I was graced to be able to be present for Dr. Scott Caton's ordination this Saturday. While the Mass was certainly not as bad and riddled with abuse that it could have been (i.e. prancing gays in tights) there were certainly several moments of liturgical-disconnect. One instance that particularly stood out to me was the following clip I shot. During the preparation of the gifts, the choir sang "I Am the Lord of the Dance," accompanied by one of the Dady Brothers (secular musicians, mind you) playing the mandolin. Now, I love the Dady Brothers. They're great local talent. However, just because you're an amazing artists doesn't mean that you have the right to strum your mandolin, or guitar, or whatever in the sanctuary of God. There is a clear separation of sacred and profane that should be recognized by the planners of the liturgy. But, then again, we know what "liturgies" are permitted and endorsed by the DoR.

Anyways, the striking thing about this piece was that they're singing about Our Lord as if he's Garth Fagan, a dance master and glee-maker. About 50 feet above Mr. Dady and his mandolin is a life-sized crucifix, showing Our Crucified Lord. All around the church are the bloody stations depicting Our Savior's woe. Why would such a song as this be considered appropriate for a Mass? The Mass is a celebration and memorial of Calvary, not the last season of Dancing With the Stars.

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Our Lady of the Flakes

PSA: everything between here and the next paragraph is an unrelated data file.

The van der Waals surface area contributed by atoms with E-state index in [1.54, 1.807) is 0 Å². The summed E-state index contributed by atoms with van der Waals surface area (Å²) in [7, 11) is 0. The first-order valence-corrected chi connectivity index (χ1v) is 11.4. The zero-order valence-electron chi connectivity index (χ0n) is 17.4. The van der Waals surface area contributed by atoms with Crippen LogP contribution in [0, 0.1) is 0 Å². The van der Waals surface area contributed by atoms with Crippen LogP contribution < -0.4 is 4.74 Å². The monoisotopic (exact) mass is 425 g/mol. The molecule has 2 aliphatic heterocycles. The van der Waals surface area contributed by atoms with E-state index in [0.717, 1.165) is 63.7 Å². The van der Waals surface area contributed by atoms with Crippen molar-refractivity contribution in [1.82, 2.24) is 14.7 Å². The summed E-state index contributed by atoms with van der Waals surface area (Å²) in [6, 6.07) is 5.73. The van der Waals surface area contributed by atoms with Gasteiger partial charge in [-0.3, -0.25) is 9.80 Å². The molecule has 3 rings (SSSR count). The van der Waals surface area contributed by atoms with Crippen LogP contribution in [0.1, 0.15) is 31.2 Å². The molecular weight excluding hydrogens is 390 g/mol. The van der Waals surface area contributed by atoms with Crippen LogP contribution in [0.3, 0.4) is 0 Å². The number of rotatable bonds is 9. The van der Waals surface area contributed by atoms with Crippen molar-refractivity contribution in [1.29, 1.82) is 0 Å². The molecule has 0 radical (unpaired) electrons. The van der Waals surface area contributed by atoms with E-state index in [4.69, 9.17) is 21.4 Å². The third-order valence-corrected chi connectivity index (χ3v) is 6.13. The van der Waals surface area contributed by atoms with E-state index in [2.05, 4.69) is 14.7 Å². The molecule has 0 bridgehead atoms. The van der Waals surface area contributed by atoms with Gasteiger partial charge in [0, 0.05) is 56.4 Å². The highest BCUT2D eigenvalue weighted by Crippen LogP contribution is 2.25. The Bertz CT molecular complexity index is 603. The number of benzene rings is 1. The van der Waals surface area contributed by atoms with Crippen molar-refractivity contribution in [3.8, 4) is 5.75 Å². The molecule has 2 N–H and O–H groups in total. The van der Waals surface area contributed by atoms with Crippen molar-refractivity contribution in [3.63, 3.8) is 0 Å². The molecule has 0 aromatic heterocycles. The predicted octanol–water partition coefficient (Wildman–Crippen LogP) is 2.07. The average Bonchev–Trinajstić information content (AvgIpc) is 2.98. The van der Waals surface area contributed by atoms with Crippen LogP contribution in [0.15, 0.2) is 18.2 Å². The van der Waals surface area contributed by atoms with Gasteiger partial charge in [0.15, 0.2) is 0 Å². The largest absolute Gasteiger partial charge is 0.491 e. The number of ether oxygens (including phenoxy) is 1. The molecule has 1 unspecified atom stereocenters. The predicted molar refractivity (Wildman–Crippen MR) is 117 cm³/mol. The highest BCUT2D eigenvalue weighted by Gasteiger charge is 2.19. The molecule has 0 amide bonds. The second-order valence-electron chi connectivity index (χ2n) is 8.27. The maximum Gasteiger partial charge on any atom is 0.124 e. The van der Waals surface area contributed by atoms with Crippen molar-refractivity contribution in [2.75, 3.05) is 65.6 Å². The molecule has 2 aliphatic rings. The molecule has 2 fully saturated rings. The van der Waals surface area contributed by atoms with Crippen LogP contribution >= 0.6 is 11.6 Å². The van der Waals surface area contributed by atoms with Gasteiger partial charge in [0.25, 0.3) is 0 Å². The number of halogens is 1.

Some people must have an itch which is only satisfied when they re-create the Roman Church into something of their own making. Such thoughtless tinkering can be seen in the topics for discussion in the upcoming lecture series hosted by Our Lady of the Lakes. The program scheduled for Wednesday June 9th is particularly seditious. Keep in mind, this will be held at a winery - so we can have both heavy-handed communion metaphors and get plastered at the same time. Looking at these topics, one is led to the conclusion that the creator of the program was already a little inebriated when he/she/it put pen to paper.Anthony Rd. Wine Company, Penn YanDeacon Tom Driscoll“Remnants of a Medieval Church in the 21st Century”• Do Ordained Men Have More of the Holy Spirit?• What Does the Vow of Obedience Mean Today?• Is Heaven Really Up and Hell Really Down?• How Do We Look at Fear and Punishment Today?Now, for all we know, the answers to these questions could be in accordance with Church teaching. However, asking a question like "Do ordained men have more of the Holy Spirit" tends to make one think that these are geared more towards a "reform-minded" crowd.In the spirit of Christian charity, I think we should address these points one by one, and let the good people of Our Lady of the Lakes discern the difference between reality and flakiness.1. The Church naturally does have remnants of its medieval past. It's called "Gregorian chant." You know, the thing that the Second Vatican Council declared to have "principal place" in all Latin Rite liturgies. The Church is not about the here and now - it is about eternity. The use of Gregorian Chant, incense, Latin, beautiful vestments, and other similar things, makes us grasp a sense of timelessness, not immediacy. If the Church changed from year to year, there would be no difference between MTV and the Mystical Bride of Christ, the Roman Catholic Church. Now, I'm not trash-talking whorishly-dressed girls hurling themselves at each other in musical ecstasy. However, I am gently reminding our dear readers and friends that the Church exists to move the world, not to be moved by it.2. St. Paul tells us in the First Letter to the Corinthians the following:"Now there are diversities of graces, but the same Spirit. And there are diversities of ministries but the same Lord. And there are diversities of operations, but the same God, who works all in all. And the manifestation of the Spirit is given to every man unto profit. To one indeed, by the Spirit, is given the word of wisdom: and to another, the word of knowledge, according to the same Spirit."This means that everyone is filled with the Holy Spirit - there are no degrees. The only possible degrees one can imagine would be those dealing with external showings of sanctity, but that's not what is being discussed. God is wholly present in each and every person, but in a different way. Holy Orders is not Holy Matrimony. However, both the priest/deacon and the husband and wife are filled with the same Spirit, but with "diversities of graces." The Holy Spirit is not any more or less present in a priest than He is a little child. 3. "What does the vow of obedience mean today?" It means the same thing it meant when described in the Acts of the Apostles. It says,"The word of God continued to spread, and the number of the disciples in Jerusalem increased greatly; even a large group of priests were becoming obedient to the faith."We must be obedient to the faith, letting ourselves be ruled, not dealing in matters too lofty for us. Humility means letting ourselves be conquered for Christ. Indeed, it means letting our souls be conquered by Christ, that He may drive out any profanations and sacrileges that may[...]